For many, the concept of energy harvesting is tightly associated with the ‘green’ movement. While that’s certainly one aspect, it overlooks a whole range of applications that have less to do with solving the world’s so-called energy crisis and more to do with solving the problem of powering remote or embedded devices — indefinitely. That is, without wires and without potentially expensive battery replacement.
Also called energy scavenging, energy harvesting uses piezoelectric, photovoltaic, thermoelectric and inductive devices to convert ambient energy (kinetic, light and thermal) into electrical energy. This energy can then be stored locally to power ‘perpetual’ devices, usually sensors or other monitoring and control devices with a wireless communications interface. It’s this storage that dispels another misconception: that harvested energy is too little to be of practical use. In almost all applications, it’s the timed use of accumulated energy that makes the devices practical.
The concept of energy harvesting is clearly not new; the most obvious instantiation is solar-powered cameras used on highways. (For a list of energy-harvesting companies involved in the area, go to www.energyharvesting.net.) However, what is new are the increasingly efficient conversion and power-management ICs, innovative power storage techniques and the availability of low-cost, low-power ICs that are combining to enable greater functionality per millijoule of generated energy.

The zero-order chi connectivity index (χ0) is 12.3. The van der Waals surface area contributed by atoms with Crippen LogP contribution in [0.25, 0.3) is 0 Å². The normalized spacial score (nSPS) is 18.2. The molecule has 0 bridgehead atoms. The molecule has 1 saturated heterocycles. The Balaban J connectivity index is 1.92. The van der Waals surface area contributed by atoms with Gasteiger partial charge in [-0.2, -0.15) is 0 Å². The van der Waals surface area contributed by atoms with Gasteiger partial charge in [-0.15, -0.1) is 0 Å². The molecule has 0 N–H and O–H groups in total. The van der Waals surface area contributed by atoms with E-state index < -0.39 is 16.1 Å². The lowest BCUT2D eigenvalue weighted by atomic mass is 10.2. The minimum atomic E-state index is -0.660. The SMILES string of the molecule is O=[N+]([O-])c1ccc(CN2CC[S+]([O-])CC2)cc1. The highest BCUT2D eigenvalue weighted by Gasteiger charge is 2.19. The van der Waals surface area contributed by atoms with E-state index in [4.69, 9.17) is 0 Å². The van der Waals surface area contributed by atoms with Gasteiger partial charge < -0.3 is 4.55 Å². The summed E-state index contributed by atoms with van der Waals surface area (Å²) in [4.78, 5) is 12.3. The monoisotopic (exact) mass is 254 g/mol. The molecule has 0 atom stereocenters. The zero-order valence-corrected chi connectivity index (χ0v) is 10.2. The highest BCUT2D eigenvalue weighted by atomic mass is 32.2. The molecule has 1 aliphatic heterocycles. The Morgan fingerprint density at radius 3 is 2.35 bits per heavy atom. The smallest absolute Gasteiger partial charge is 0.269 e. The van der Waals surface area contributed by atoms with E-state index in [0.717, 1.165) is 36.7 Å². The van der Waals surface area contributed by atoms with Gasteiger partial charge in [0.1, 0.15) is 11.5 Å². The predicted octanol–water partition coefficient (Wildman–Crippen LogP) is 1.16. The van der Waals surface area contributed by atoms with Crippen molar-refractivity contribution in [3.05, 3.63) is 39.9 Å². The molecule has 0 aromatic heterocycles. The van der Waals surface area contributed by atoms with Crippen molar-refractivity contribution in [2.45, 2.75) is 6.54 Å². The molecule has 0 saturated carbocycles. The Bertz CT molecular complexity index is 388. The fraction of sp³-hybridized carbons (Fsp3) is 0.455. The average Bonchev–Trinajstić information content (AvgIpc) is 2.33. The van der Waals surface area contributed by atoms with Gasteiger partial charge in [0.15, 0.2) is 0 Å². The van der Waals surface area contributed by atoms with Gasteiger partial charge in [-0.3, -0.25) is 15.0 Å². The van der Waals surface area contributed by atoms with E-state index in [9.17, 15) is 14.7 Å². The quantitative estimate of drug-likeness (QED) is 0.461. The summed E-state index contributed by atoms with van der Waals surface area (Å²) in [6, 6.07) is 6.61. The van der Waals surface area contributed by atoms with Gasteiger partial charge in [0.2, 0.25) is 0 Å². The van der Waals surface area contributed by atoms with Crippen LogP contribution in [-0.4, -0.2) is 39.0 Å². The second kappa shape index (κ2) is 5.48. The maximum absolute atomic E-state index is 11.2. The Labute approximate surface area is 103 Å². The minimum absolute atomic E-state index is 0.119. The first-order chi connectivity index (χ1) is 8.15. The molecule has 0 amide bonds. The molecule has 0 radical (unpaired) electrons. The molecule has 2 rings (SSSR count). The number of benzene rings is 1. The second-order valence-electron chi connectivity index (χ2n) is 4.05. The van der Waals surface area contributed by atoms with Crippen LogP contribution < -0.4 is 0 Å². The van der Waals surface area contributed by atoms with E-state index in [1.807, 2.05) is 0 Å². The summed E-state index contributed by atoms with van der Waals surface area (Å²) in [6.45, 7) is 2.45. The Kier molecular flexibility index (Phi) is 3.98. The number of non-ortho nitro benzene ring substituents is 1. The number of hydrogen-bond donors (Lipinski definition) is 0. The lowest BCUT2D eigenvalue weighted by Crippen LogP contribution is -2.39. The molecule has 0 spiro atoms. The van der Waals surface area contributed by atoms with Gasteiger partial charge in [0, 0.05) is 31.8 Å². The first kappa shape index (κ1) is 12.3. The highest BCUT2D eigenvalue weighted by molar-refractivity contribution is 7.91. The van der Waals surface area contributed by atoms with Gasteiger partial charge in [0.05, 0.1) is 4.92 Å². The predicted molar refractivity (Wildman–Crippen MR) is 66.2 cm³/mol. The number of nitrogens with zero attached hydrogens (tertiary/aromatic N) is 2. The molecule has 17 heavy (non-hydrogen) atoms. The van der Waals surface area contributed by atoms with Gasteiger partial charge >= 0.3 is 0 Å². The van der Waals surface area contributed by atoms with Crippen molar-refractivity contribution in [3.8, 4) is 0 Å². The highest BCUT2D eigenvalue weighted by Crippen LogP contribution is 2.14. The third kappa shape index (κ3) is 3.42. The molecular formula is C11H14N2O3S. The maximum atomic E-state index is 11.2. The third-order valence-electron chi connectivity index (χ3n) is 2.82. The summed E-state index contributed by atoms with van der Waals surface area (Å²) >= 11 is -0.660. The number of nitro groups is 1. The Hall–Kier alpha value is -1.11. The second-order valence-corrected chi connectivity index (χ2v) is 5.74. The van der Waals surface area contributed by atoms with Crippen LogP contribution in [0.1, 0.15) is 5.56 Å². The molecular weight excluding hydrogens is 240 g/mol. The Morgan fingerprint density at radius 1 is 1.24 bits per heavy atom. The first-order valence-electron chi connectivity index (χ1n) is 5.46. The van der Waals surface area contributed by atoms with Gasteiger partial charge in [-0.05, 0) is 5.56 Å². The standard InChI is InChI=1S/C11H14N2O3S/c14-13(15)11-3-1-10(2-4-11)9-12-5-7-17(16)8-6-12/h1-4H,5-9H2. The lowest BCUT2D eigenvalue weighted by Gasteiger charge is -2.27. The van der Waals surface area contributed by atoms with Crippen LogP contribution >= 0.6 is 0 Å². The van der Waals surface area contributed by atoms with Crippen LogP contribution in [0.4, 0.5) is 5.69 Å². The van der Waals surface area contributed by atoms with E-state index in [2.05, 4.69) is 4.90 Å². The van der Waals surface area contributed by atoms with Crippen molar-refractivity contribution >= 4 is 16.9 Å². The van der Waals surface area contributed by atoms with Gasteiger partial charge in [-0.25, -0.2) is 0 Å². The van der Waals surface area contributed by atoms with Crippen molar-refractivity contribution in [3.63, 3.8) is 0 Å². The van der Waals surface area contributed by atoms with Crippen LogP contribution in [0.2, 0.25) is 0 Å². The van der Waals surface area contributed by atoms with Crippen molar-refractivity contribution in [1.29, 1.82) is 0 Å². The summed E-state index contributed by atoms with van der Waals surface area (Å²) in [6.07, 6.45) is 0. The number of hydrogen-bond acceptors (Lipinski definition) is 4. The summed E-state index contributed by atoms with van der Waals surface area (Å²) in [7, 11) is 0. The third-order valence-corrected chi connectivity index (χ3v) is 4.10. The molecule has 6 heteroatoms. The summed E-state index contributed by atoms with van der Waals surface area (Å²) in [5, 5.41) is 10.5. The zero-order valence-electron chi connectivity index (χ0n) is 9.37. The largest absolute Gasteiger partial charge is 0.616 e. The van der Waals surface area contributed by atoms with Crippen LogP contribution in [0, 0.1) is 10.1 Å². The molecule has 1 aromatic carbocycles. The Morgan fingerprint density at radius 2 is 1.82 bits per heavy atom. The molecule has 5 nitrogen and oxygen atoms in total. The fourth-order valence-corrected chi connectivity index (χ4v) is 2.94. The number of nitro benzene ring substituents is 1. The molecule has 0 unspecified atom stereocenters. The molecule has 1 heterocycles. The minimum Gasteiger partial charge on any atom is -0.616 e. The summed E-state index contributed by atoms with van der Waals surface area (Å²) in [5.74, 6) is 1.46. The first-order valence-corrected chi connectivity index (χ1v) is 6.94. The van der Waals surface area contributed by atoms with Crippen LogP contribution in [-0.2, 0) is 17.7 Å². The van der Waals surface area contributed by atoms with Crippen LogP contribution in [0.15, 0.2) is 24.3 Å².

This has opened up a whole range of truly tether-free applications from wireless sensor networks for structural monitoring of buildings and bridges to battlefield sensors, backpack power generators and communicators, devices embedded within airplane wings and other hard-to-access locations.
In the consumer space, medical applications that take advantage of thermal and kinetic energy are an exciting area of development, while solar-powered Bluetooth headsets and cell-phone chargers are already plentiful. Meanwhile, ‘green’ automotive designers are looking at perpetual devices to reduce the amount of expensive and weighty harnessing required.
For 2009, consumers can expect a flotilla of devices, particularly in the medical field, as companies such as Texas Instruments Inc. continue seeding the market with kits that combine its low-power MSP430 microcontroller with conversion technologies from the likes of AdaptivEnergy LLC and Perpetuum Ltd., as well as innovative battery technology from Cymbet Corp. Other IC companies also improving the state of the art here include National Semiconductor, International Rectifier and Linear Technology.
However, for designers, the space is rife with opportunities. More research is need for ultra-low-power conversion and power management circuits. Power storage techniques may include ultracapacitors and novel battery chemistries. As innovations are made in those fundamental areas, the system applications for energy-harvesting devices are set to rise exponentially over the coming months.
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